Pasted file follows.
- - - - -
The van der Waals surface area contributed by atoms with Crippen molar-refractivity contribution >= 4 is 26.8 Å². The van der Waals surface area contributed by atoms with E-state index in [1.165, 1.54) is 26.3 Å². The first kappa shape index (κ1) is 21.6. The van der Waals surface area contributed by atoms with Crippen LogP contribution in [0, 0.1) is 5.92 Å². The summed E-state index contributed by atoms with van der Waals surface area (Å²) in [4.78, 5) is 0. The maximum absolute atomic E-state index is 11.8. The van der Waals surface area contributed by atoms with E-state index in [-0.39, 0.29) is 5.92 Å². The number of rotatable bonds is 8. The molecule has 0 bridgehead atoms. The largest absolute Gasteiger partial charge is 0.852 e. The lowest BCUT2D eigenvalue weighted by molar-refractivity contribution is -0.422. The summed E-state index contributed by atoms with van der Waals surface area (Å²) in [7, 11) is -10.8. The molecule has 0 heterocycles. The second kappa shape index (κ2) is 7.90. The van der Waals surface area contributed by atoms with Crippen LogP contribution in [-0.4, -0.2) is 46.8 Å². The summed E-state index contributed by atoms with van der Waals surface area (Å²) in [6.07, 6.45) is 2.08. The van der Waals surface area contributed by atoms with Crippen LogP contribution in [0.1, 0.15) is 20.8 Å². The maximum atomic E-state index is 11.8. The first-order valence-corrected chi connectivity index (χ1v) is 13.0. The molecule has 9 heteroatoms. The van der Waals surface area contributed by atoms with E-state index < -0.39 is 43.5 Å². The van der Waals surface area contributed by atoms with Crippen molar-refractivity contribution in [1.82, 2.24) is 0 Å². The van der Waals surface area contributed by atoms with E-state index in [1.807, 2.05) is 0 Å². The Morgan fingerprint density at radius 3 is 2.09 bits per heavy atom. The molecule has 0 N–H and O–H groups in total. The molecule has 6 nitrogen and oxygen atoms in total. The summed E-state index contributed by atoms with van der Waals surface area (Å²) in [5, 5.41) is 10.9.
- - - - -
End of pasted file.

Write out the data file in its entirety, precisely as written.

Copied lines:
The van der Waals surface area contributed by atoms with Crippen molar-refractivity contribution >= 4 is 26.8 Å². The van der Waals surface area contributed by atoms with E-state index in [1.165, 1.54) is 26.3 Å². The first kappa shape index (κ1) is 21.6. The van der Waals surface area contributed by atoms with Crippen LogP contribution in [0, 0.1) is 5.92 Å². The summed E-state index contributed by atoms with van der Waals surface area (Å²) in [4.78, 5) is 0. The maximum absolute atomic E-state index is 11.8. The van der Waals surface area contributed by atoms with E-state index in [-0.39, 0.29) is 5.92 Å². The number of rotatable bonds is 8. The molecule has 0 bridgehead atoms. The largest absolute Gasteiger partial charge is 0.852 e. The lowest BCUT2D eigenvalue weighted by molar-refractivity contribution is -0.422. The summed E-state index contributed by atoms with van der Waals surface area (Å²) in [7, 11) is -10.8. The molecule has 0 heterocycles. The second kappa shape index (κ2) is 7.90. The van der Waals surface area contributed by atoms with Crippen LogP contribution in [-0.4, -0.2) is 46.8 Å². The summed E-state index contributed by atoms with van der Waals surface area (Å²) in [6.07, 6.45) is 2.08. The van der Waals surface area contributed by atoms with Crippen LogP contribution in [0.1, 0.15) is 20.8 Å². The maximum atomic E-state index is 11.8. The first-order valence-corrected chi connectivity index (χ1v) is 13.0. The molecule has 9 heteroatoms. The van der Waals surface area contributed by atoms with E-state index < -0.39 is 43.5 Å². The van der Waals surface area contributed by atoms with Crippen molar-refractivity contribution in [1.82, 2.24) is 0 Å². The van der Waals surface area contributed by atoms with E-state index in [1.807, 2.05) is 0 Å². The Morgan fingerprint density at radius 3 is 2.09 bits per heavy atom. The molecule has 0 N–H and O–H groups in total. The molecule has 6 nitrogen and oxygen atoms in total. The summed E-state index contributed by atoms with van der Waals surface area (Å²) in [5, 5.41) is 10.9.